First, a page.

Ion pumps are well known devices utilized for purposes of creating, maintaining and/or gauging vacuums in various technical systems. In general, an ion pump comprises: a vacuum housing composed of a non-ferromagnetic metal, usually a stainless steel or monel, and equipped with gas inlet means; a magnet system external of the housing for providing a magnetic field therewithin, said field defining a magnetic axis traversing the housing; an internal anode positioned substantially centrally within the housing aligned with the magnetic field and an internal cathode comprising opposed reactive sheet metal elements spaced from opposite ends of said anode and being interposed between the anode and the housing, said reactive elements overlying the magnetic axis. In use, usually after mechanically pumping the system to an at least somewhat reduced pressure, a high voltage is impressed across the anode and cathode, thereby to excite and ionize the gas admitted into the housing. Due to the influence of the magnetic field, the resulting positive ions are focussed as a core stream surrounding the magnetic axis of the field and flow to the negatively charged reactive sheet metal cathode elements to impinge upon, react with and thus become implanted as solid products of reaction therein. Generally, the cathode and housing are in electrical communication with one another and both are held at ground potential. Titanium is often the reactive metal employed for the construction of the reactive sheet metal cathode elements. Exemplary of such ion pump constructions is that disclosed in U.S. Pat. No. 4,460,317, to Robert H. Kern and Wilfred P. Levesque, entitled ION PUMP, issued Jul. 17, 1984, the entire disclosure of which is incorporated herein by reference.

One of the problems associated with ion pumps of the prior art is that, over time, the highly focussed ions contacting the reactive sheet metal cathode elements, particularly ionized noble gases concentrated as a core stream along the magnetic axis, ultimately etch holes through one or both said elements whereupon at least a portion of the streaming ions thereafter flow through the so holed reactive cathode elements to impinge upon and ultimately etch holes through the overlying walls of the vacuum housing. This last, of course, results in gas leakage through the vacuum housing and catastrophic failure of the pump. The problem is particularly acute where the gas to be pumped comprises one or more of the relatively readily ionized noble gas species, in other words, helium, neon, argon, krypton, radon or xenon. Noble gas ions tend to be highly reactive with respect to those metal compositions conventionally employed as materials of construction for the vacuum housing component. The predominant gas pumped in the many known ion pump applications is normal atmosphere, which, of course, contains such noble gas species. Accordingly, the foregoing mode of depletion and then subsequent failure of the housing represents a problem in the ion pump art.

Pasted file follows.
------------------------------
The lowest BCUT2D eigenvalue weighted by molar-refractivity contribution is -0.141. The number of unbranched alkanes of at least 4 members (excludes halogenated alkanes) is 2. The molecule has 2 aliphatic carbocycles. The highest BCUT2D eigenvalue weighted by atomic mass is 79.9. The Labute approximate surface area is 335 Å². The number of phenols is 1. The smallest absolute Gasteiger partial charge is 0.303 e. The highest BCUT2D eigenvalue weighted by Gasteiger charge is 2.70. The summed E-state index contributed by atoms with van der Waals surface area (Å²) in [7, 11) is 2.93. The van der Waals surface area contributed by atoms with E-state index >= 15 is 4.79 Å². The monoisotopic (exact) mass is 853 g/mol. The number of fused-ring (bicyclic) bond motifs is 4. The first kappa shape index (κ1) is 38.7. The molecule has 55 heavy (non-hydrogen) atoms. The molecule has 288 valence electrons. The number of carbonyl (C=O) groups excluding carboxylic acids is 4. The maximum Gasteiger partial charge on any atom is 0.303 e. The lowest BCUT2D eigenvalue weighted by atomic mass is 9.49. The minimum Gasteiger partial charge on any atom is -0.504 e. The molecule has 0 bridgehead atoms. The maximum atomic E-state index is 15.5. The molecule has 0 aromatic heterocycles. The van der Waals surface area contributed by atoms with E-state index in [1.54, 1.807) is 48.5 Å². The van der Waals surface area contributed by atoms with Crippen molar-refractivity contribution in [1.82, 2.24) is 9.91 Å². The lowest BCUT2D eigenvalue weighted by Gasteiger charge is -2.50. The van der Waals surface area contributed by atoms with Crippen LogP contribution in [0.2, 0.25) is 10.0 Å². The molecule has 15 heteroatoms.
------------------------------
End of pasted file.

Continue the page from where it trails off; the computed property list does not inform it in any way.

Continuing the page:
Another operational problem in ion pumps of the prior art resides in the inherent occurrence of an initial, relatively lengthy, latent non-pumping period after impressing the high voltage across the anode and cathode components. This latent period is due to the fact that a certain amount of time is required to allow the high potential electric field across anode and cathode to experience initial ionization of a sufficient population of gaseous atoms and molecules to bring about the onset of a discharge in the feed gas and to thereby allow the pumping sputtering function to begin. This latent period is variable due to pressure and varying times to initial ionization. Where the application of the pump is in a system which is used repetitively throughout the work day, such as in a mass spectrometer of an analytical laboratory, these initial latent non-pumping periods can constitute troublesome delays, from seconds to periods approaching an hour.

In accordance with the present invention, the foregoing problems associated with ion pumps of the prior art have either been entirely eliminated or, at the least, substantially ameliorated.

SUMMARY OF THE INVENTION